Careful Words

echo (n.)

echo (v.)

Hark! to the hurried question of despair:

"Where is my child?"—an echo answers, "Where?"

Lord Byron 1788-1824: The Bride of Abydos. Canto ii. Stanza 27.

I would applaud thee to the very echo,

That should applaud again.

William Shakespeare (1564-1616): Macbeth. Act v. Sc. 3.

'T was whisper'd in heaven, 't was mutter'd in hell,

And echo caught faintly the sound as it fell;

On the confines of earth 't was permitted to rest,

And the depths of the ocean its presence confess'd.

Catherine M. Fanshawe (1764-1834): Enigma. The letter H.

Ah, what a warning for a thoughtless man,

Could field or grove, could any spot of earth,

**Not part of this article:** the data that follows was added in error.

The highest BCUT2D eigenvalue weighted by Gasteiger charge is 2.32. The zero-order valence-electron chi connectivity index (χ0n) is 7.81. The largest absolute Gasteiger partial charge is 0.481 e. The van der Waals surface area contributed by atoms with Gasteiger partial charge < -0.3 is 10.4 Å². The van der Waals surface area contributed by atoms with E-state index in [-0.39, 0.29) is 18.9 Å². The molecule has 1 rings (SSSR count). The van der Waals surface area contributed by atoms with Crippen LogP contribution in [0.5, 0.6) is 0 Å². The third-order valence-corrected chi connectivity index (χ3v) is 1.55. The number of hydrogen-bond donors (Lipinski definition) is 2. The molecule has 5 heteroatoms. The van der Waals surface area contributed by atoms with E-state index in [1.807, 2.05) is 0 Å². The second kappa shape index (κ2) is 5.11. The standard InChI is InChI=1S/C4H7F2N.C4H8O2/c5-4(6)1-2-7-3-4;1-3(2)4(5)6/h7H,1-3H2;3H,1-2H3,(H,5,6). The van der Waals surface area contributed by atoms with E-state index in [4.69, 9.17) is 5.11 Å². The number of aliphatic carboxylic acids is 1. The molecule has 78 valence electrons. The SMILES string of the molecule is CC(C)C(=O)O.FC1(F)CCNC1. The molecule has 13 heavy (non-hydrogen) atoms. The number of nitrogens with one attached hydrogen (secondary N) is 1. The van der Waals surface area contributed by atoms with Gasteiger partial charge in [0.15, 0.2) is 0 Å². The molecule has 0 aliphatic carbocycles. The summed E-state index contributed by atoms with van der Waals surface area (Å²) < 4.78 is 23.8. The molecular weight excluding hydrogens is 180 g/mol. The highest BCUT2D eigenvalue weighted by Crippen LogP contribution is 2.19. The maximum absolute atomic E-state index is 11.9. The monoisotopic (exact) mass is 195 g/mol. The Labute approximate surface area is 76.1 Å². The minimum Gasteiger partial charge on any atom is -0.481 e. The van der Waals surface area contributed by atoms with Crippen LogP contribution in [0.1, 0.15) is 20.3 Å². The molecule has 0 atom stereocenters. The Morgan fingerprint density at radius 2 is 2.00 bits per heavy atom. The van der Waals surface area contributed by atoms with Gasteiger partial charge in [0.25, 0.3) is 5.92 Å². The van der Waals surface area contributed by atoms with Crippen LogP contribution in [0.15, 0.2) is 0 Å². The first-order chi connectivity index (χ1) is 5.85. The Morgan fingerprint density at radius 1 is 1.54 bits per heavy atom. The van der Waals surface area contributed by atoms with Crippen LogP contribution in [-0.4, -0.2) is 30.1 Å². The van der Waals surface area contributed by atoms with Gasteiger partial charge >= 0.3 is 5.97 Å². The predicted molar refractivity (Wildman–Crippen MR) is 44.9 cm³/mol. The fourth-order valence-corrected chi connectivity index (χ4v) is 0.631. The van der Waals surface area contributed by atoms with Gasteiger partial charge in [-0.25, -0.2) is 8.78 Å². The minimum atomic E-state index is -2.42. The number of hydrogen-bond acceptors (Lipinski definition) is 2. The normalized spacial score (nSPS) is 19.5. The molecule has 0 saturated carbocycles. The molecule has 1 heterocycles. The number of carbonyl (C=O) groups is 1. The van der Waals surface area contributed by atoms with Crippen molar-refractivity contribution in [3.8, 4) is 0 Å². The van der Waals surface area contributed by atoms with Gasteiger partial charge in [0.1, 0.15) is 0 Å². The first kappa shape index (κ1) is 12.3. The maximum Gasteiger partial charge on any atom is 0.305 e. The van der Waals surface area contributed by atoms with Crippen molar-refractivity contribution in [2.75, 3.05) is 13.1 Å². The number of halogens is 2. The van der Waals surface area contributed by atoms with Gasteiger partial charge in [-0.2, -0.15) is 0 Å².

Show to his eye an image of the pangs

Which it hath witnessed,—render back an echo

Of the sad steps by which it hath been trod!

William Wordsworth (1770-1850): The Excursion. Book vi.

True ease in writing comes from art, not chance,

As those move easiest who have learn'd to dance.

'T is not enough no harshness gives offence,—

The sound must seem an echo to the sense.

Alexander Pope (1688-1744): Essay on Criticism. Part ii. Line 162.